by Jessica Cox
One word. This was all that stood between the families from Bowraville and finally receiving justice for their children after almost 30 years of fighting.
On the cloudy morning of Friday 22nd March, at 9:30am the hearing for the application of retrial for the Bowraville murders commenced. The energy in the room was hopeful. Hopeful that this time the outcome would be in favour of the families of the three Indigenous children who were murdered in Bowraville between late 1990 and early 1991, and their children would finally receive justice for the terrible crime committed against them.
The room, packed full of people, there to witness this potentially momentous occasion, listened as the barristers for both sides made their case. After which the judges presiding over the appeal made the decision to adjourn. Following their departure, the room felt tense. The decision felt so close and yet so far.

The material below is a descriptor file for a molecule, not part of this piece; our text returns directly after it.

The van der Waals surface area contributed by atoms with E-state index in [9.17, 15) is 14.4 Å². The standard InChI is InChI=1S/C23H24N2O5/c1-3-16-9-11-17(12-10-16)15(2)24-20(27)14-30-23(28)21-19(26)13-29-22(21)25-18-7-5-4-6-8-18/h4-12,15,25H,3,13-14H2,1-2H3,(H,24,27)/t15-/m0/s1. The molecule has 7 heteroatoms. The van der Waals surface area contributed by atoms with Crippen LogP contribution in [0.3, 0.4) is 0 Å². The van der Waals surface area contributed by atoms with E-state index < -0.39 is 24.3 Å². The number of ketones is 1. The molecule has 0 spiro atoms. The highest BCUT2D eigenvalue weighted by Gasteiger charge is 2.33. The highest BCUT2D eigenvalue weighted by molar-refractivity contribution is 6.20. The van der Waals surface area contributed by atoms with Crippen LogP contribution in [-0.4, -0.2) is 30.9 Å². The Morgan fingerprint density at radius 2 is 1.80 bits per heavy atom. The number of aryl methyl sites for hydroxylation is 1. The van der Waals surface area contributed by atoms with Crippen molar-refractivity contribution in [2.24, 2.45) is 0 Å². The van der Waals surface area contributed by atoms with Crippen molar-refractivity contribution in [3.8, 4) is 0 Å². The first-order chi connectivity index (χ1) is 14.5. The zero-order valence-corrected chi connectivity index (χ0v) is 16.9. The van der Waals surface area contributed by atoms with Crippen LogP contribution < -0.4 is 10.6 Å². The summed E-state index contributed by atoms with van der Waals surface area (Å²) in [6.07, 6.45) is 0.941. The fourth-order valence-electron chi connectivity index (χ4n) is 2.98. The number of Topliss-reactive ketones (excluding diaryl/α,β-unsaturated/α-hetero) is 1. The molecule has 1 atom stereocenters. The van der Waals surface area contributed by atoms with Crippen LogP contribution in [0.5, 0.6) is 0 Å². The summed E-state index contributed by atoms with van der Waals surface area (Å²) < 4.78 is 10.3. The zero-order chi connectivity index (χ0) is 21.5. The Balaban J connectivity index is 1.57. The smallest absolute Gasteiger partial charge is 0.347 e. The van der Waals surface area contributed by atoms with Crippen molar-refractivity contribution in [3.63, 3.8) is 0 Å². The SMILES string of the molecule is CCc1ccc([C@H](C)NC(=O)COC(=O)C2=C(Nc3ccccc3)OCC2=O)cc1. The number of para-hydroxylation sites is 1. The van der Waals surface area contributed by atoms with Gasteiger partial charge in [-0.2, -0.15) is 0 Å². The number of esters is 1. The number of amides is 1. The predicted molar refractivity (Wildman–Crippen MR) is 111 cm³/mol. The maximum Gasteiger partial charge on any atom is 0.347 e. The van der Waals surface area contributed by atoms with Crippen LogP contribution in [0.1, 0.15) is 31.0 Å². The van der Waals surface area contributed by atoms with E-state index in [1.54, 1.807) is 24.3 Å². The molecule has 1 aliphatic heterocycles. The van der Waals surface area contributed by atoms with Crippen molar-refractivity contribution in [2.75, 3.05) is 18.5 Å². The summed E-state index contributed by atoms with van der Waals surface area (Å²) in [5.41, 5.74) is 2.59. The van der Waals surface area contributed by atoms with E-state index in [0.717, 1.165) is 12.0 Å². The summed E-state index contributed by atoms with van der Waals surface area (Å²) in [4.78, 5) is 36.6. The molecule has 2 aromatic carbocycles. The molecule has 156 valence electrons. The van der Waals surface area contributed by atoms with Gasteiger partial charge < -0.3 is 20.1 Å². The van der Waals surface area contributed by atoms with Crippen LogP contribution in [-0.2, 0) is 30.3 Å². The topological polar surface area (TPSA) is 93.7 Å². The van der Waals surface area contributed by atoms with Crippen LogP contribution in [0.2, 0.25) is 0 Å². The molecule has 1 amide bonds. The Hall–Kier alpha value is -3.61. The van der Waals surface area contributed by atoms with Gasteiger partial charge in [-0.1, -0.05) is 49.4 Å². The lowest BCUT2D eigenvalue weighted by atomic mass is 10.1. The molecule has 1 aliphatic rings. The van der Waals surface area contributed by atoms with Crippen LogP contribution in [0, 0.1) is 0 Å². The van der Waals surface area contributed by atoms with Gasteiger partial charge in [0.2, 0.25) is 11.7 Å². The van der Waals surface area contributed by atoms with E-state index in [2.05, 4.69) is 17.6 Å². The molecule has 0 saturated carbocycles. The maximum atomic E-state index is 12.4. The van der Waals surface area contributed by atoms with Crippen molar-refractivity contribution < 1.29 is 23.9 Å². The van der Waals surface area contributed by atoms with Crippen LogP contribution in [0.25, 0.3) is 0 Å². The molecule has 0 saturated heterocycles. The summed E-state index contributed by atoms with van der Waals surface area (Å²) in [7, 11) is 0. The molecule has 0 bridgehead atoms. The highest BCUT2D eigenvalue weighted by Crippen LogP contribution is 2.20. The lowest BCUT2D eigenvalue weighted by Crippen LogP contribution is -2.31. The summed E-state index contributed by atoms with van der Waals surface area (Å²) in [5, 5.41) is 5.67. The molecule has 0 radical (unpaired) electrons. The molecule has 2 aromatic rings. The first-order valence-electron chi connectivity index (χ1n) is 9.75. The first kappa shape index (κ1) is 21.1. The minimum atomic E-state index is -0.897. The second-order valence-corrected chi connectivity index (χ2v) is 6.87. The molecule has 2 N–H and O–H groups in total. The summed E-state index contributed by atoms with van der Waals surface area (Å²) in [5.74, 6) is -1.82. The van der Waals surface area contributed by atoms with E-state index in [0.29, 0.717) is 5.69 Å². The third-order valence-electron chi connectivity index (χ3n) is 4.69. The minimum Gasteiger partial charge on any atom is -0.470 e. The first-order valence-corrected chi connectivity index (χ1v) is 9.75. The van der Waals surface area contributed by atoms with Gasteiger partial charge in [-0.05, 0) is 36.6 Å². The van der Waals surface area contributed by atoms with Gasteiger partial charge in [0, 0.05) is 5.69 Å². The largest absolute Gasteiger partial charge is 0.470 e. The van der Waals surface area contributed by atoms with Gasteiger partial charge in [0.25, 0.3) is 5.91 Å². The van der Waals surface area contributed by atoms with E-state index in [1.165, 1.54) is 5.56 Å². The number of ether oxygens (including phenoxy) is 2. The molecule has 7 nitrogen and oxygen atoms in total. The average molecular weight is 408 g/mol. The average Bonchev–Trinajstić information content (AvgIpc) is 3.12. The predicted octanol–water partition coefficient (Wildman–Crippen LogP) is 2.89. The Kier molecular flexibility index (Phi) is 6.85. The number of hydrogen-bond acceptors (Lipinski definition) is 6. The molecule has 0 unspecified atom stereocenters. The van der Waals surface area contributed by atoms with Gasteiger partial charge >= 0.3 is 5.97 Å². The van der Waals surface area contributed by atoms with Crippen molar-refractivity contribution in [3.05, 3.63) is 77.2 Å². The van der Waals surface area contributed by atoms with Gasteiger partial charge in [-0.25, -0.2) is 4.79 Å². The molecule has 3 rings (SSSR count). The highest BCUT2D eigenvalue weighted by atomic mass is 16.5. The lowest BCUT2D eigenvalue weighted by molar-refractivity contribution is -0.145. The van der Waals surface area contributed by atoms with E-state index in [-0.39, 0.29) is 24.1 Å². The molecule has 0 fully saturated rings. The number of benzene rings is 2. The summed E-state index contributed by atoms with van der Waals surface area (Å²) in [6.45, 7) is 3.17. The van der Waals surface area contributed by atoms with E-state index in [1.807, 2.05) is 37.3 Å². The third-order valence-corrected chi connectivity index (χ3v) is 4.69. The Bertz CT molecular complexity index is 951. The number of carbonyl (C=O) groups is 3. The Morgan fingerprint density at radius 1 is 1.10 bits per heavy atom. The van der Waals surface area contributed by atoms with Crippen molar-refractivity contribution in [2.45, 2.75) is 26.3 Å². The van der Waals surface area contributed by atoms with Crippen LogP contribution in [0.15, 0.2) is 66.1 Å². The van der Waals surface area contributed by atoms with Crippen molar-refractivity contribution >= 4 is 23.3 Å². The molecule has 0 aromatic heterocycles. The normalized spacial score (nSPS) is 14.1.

The three judges adjourned for a short period before coming back to give the final decision. Within minutes of returning, the judges announced that the appeal had been refused. A wave of defeat spread across the room. The silence that filled the room was telling. For the families, the justice system had failed their children again. Once outside the public gallery upstairs, it was said that as some family members were putting on ochre, a staff member made a comment about them spilling some on the floor.
Outside the court, the family stamped ochre handprints on the windows of the court and shouting for the justice of their children. The riot squad was also called once the families came outside from the court, for a ‘ruckus.’ Though once they arrived, they soon realised there was no reason for the call to have been made.
Politicians that have supported the families in their bid for justice have said they will stand by the families, and that possibly the next step is to try and change the legislation. The battle for justice seems like a mountain for these families, but it is a climb they are willing to take to make sure their children can finally have the justice they deserve after the terrible crimes committed against them.
Despite the unfortunate outcome, the families are adamant; they are still going to fight until justice is served for their three children; Colleen Walker, Evelyn Greenup, and Clinton Speedy-Duroux.